Huston Diehl, a member of the SUNY Geneseo English department from 1975 to 1979, died in Iowa City, Iowa on September 8 at age 61. At the University of Iowa, Diehl was Professor of English and CLAS Collegiate Fellow and a specialist in sixteenth- and seventeenth-century English literature.
From today’s obituary in the Iowa City Press-Citizen:
Huston published widely on the theatrical, visual, and religious cultures of early modern England. She was the author of An Index of Icons in English Emblem Books (1986), a reference work funded by a publication grant from the National Endowment for the Humanities, and Staging Reform, Reforming the Stage: Protestantism and Popular Theater in Early Modern England (1997), named an “Outstanding Academic Book of 1997” by Choice Magazine. Dream Not of Other Worlds, her memoir about teaching in a segregated “Negro” elementary school in rural Virginia, in 1970 was published in 2007. A critical reflection on education and the history of segregation, this book recounts what Huston had hoped to offer her students and the obstacles she faced but above all recalls the voices of her students and the lessons they taught her. Huston’s scholarship was supported by a National Endowment for the Humanities Fellowship in 1978-79 and a University of Iowa Faculty Scholar Award from 1988 to 1991, as well as by numerous research grants from SUNY, the University of Oklahoma, The University of Iowa, and the Folger and Newberry Libraries.
In 2007, Diehl was joined by Matilda Beauford, one of her former students at Morton Elementary School in Louisa County, Virginia, for an interview on NPR’s Weekend Edition about Dream Not of Other Worlds. You can hear the interview and read an excerpt of the book here.
Diehl’s former undergraduate students at Geneseo include Lynn Kennison (‘79) and Adjunct Lecturer in English Wes Kennison (‘78). Her former graduate students at the University of Iowa include Anne Clark Bartlett (Geneseo ‘87, Iowa ‘93), now Chair of the English department at DePaul University.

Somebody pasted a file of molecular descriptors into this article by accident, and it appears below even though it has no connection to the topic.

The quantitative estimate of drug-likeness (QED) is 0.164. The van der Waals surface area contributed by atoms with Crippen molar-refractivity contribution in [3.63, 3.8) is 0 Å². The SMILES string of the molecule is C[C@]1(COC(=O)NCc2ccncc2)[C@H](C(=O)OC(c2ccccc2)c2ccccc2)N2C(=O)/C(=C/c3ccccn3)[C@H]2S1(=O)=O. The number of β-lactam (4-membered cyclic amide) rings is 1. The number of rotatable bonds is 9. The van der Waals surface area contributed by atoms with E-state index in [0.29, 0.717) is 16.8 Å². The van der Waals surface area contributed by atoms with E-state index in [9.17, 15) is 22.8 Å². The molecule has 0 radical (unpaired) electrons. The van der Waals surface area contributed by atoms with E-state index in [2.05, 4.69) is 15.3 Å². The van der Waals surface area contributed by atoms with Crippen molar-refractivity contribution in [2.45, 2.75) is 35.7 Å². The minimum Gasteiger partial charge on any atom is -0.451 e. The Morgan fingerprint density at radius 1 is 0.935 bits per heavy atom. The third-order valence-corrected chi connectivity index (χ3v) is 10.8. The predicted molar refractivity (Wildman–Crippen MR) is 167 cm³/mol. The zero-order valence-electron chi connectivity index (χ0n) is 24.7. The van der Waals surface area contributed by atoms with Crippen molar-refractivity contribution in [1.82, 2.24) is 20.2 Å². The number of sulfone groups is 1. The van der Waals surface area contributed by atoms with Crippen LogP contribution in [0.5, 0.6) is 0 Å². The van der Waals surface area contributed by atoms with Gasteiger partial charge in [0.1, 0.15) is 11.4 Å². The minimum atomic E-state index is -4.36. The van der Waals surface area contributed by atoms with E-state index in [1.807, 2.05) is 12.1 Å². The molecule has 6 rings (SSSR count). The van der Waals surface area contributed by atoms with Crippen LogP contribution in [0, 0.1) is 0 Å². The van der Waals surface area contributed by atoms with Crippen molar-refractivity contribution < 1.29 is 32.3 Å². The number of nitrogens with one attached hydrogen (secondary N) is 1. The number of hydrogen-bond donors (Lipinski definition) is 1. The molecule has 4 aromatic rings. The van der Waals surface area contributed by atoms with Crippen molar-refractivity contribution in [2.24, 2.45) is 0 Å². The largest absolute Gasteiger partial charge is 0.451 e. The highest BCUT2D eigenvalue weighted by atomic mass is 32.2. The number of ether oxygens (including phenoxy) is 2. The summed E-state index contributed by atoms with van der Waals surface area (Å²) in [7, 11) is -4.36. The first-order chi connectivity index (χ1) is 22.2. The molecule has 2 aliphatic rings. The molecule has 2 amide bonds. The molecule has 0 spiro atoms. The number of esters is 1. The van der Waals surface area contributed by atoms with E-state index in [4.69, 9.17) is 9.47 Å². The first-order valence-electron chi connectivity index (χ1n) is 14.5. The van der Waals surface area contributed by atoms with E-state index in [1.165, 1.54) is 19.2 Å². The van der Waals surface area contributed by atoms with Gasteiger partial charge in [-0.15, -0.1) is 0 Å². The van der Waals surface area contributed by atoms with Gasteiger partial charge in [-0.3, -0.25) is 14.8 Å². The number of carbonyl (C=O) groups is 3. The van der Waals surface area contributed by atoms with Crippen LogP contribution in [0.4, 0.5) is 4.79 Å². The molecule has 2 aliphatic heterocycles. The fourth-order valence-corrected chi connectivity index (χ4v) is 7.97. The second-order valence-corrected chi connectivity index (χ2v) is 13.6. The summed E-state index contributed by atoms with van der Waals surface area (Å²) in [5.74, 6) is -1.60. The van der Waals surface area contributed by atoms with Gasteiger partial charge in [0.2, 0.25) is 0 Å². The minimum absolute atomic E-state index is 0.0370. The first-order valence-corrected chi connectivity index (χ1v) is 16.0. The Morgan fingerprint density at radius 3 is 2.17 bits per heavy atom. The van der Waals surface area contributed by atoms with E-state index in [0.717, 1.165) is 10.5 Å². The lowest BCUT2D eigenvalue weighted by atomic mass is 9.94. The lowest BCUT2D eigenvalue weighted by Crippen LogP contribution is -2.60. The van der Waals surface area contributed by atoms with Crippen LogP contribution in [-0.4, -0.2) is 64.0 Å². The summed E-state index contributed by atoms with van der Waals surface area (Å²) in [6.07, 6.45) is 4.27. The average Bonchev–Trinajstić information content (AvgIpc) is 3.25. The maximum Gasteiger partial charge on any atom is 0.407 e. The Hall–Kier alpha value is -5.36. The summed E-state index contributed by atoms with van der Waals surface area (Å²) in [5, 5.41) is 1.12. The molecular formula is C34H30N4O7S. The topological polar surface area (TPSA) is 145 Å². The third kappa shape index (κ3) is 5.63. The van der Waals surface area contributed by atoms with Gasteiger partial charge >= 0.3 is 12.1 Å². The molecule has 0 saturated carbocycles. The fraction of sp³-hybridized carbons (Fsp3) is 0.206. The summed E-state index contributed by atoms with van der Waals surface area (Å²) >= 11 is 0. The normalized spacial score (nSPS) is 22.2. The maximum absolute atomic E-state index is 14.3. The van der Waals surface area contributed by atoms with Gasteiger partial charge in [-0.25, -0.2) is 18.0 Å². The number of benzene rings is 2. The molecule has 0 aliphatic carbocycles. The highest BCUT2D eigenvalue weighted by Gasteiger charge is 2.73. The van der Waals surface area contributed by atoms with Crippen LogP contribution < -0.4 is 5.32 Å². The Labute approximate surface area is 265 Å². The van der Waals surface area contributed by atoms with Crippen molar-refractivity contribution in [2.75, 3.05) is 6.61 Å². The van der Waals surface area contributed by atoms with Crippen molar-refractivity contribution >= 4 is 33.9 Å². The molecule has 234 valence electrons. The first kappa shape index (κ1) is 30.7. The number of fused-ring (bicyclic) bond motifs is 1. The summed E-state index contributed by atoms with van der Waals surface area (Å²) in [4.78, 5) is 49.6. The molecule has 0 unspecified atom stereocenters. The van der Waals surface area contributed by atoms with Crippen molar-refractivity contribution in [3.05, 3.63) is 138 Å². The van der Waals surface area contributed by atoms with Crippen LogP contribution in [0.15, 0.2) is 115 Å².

The cause of Diehl’s death was adenoid cystic carcinoma. Ron Herzman, Distinguished Teaching Professor of English at Geneseo, recalls that
In 1998, an operation for cancer severely altered Huston’s (beautiful) speaking voice. Heroically, and with no evidence at all of self-pity, she continued teaching. She told her students, “It will take you a couple of weeks to be able to figure out what I am saying. Stay with it. I’m worth it.” Indeed she was. Those of us who visited her classroom in Geneseo were blown away by her ability to bring students into a profound conversation on the texts that she loved, with her ability to read texts – in all senses of that word – and by her astonishing rapport with her students. As someone who was her colleague here and also at the University of Chicago as Fellows in Residence during the academic year 1978-79, my respect and affection for her is profound. Among other considerable talents, Huston was among the best if not the very best listener I have ever met, inside and outside the classroom, and she taught me by example the necessity to cultivate that skill.
Before her death, Diehl established the Huston Diehl Memorial Fund to help support teaching and research at the University of Iowa Department of English. Contributions may be sent to University of Iowa Foundation, Levitt Center for University Advancement, 1 West Park Road, Iowa City, IA 52255.